The UK’s Medicines & Healthcare products Regulatory Agency will continue to recognize CE Marked products for use in the country for a limited time following a ‘no deal’ Brexit scenario, according to new guidance from the agency.
The country’s medtech watchdog recently released updated guidance covering steps it will take if it does not reach a deal with the European Union before March 29, the date it is slated to leave the EU.
The agency said that in the case of a ‘no deal’ scenario, it will continue to recognize CE Mark certifications received before the country exits from the EU for a limited time period.
Manufacturers will not be required to obtain new CE Mark certifications for their devices, but will be required to register the devices with the MHRA after the March 29 exit date, according to guidance documents. Medtech companies will receive a grace period of between four and 12 months to register their devices, depending on the device being registered.
“For a time-limited period, we will continue to allow devices to be placed on the UK market that are in conformity with the applicable EU Directive. Relevant labelling requirements will continue to apply including the requirement for products to carry a CE mark and devices which currently require conformity assessment by a NB must have a valid CE certificate,” the MHRA wrote in its recent guidance. “Further detail on the future process for bringing a medical device onto the UK market will be subject to consultation in due course. For any future changes to requirements, adequate time will be provided for businesses to implement these.”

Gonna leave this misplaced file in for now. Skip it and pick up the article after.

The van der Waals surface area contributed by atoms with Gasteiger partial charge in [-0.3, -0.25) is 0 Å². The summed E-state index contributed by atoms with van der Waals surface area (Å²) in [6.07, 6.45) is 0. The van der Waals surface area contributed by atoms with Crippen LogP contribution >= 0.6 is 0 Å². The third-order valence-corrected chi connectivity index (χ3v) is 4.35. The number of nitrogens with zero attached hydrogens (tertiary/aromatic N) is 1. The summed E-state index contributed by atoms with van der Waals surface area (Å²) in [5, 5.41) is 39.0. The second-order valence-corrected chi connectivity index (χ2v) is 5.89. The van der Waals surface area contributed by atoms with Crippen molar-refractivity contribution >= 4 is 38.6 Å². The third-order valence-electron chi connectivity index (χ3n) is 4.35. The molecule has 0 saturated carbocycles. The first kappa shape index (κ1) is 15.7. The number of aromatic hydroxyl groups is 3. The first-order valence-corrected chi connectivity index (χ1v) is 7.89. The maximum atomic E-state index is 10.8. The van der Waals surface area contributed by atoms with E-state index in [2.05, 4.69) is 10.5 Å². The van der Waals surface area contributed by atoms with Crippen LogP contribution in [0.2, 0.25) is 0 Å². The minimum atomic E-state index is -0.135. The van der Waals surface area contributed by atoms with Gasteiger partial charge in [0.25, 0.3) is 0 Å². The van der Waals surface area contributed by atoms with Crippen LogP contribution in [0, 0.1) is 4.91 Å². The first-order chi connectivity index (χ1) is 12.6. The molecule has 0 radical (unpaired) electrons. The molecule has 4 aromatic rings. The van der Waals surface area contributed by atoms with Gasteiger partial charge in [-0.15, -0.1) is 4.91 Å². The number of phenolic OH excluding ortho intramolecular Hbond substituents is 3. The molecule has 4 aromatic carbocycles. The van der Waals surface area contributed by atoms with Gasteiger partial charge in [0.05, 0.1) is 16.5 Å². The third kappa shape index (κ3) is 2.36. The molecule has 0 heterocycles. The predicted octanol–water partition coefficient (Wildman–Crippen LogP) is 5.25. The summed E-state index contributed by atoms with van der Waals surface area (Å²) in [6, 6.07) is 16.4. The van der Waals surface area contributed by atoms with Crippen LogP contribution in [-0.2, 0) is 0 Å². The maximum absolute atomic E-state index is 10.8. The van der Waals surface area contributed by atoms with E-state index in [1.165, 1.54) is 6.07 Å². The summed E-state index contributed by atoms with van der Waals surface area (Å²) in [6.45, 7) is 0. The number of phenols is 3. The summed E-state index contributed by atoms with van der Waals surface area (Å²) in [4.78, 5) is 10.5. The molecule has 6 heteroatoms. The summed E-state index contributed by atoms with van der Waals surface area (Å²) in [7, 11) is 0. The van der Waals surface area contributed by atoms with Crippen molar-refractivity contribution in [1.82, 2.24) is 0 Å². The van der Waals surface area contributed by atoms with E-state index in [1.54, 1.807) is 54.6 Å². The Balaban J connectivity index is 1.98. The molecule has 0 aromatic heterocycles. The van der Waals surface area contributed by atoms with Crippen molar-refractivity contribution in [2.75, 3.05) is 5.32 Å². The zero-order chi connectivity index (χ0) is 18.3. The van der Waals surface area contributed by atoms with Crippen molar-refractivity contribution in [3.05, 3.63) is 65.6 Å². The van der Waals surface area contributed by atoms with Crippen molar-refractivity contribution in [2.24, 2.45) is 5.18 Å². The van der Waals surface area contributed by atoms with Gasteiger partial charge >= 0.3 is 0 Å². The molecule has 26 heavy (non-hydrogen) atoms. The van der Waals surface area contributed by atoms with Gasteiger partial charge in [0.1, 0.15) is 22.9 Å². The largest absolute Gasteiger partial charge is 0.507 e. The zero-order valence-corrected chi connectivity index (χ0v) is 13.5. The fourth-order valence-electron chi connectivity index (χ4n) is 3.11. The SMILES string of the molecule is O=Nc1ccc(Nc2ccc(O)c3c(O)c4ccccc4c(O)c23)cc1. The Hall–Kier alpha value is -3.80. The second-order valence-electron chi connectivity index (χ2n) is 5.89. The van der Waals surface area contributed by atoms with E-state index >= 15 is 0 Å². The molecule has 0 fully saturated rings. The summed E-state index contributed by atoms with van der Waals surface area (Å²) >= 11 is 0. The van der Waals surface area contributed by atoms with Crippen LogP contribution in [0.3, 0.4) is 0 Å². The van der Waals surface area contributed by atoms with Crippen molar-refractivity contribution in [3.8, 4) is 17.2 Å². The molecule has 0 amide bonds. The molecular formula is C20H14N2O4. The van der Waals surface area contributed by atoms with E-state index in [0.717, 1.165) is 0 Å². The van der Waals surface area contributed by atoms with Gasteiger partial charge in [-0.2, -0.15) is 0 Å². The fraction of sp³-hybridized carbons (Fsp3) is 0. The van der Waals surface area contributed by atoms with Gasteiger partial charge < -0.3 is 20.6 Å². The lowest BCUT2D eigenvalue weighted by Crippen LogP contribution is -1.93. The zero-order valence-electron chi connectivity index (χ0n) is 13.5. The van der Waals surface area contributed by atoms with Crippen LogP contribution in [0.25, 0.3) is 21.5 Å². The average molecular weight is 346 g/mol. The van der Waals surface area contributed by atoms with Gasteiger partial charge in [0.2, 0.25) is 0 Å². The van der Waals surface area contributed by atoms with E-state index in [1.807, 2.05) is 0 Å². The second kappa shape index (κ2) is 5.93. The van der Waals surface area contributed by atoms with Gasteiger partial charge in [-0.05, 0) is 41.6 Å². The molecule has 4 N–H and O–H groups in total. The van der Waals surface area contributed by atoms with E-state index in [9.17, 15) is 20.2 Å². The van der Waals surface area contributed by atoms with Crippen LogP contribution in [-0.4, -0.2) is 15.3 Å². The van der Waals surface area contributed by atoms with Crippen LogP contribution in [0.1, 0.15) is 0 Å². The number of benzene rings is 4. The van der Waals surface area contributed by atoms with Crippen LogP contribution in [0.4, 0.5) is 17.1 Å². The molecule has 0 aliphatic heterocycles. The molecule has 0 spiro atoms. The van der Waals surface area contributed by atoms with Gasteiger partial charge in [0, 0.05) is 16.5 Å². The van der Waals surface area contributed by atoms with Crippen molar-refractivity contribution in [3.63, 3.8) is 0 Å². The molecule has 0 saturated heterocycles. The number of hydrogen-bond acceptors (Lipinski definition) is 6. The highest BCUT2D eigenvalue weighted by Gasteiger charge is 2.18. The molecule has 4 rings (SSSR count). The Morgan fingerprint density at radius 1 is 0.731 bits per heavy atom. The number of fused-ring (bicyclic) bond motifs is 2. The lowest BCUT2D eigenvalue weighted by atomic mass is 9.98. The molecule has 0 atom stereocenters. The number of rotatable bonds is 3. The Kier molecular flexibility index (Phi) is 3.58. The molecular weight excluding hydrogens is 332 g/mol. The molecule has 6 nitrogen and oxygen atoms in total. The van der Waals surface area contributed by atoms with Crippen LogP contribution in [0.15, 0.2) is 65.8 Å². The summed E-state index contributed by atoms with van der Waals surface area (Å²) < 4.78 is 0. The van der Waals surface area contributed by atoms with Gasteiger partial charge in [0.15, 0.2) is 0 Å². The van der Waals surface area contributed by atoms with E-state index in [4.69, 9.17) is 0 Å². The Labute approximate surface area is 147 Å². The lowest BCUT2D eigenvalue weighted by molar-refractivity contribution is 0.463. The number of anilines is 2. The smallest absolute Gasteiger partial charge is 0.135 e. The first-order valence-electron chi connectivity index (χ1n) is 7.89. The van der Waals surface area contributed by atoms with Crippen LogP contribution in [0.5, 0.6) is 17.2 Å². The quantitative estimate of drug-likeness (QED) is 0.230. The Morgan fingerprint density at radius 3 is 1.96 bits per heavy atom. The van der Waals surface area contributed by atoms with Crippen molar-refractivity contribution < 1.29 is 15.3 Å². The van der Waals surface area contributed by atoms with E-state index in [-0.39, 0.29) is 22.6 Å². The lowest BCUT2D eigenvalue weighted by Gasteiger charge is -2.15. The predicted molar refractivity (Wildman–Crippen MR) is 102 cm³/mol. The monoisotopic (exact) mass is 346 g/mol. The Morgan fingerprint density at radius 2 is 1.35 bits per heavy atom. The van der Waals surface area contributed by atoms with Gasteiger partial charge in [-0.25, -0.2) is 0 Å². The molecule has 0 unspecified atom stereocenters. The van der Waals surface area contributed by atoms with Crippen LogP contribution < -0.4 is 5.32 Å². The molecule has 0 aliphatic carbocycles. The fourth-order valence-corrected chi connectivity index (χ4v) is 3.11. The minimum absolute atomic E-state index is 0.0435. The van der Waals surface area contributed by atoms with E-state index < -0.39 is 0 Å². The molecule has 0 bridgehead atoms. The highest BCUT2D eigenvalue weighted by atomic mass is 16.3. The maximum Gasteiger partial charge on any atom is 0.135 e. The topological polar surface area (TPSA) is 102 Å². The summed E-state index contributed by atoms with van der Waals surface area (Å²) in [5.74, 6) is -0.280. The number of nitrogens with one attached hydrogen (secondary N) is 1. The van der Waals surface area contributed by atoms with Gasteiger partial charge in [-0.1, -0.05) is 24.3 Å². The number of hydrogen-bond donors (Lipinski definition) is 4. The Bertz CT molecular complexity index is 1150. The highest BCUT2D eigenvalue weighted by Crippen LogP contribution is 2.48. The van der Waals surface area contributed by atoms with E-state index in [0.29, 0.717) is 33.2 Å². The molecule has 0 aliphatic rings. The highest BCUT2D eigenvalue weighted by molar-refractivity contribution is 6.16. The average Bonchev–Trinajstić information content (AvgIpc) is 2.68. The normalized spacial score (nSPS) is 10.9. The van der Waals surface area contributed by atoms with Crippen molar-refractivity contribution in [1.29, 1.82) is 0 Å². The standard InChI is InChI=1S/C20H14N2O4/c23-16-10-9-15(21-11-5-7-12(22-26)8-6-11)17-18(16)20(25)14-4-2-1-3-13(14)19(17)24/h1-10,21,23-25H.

Devices cleared by UK-based notified bodies, however, will no longer be able to be placed on the European Union markets after March 29, the MHRA said. However, the agency said that it will “give UK-based NBs an ongoing legal status and continue to recognize the validity of certificates that they issued prior to March 29, 2019.”
“This will allow products covered by certificates issued by UK-based notified bodies to continue to be placed on the UK Market after March 29, 2019,” the MHRA wrote.
Last month, UK health minister Matt Hancock released an official posting stating that the UK government is preparing for a “worst-case” Brexit scenario in which no deal is reached between the country and the European Union by March 29.
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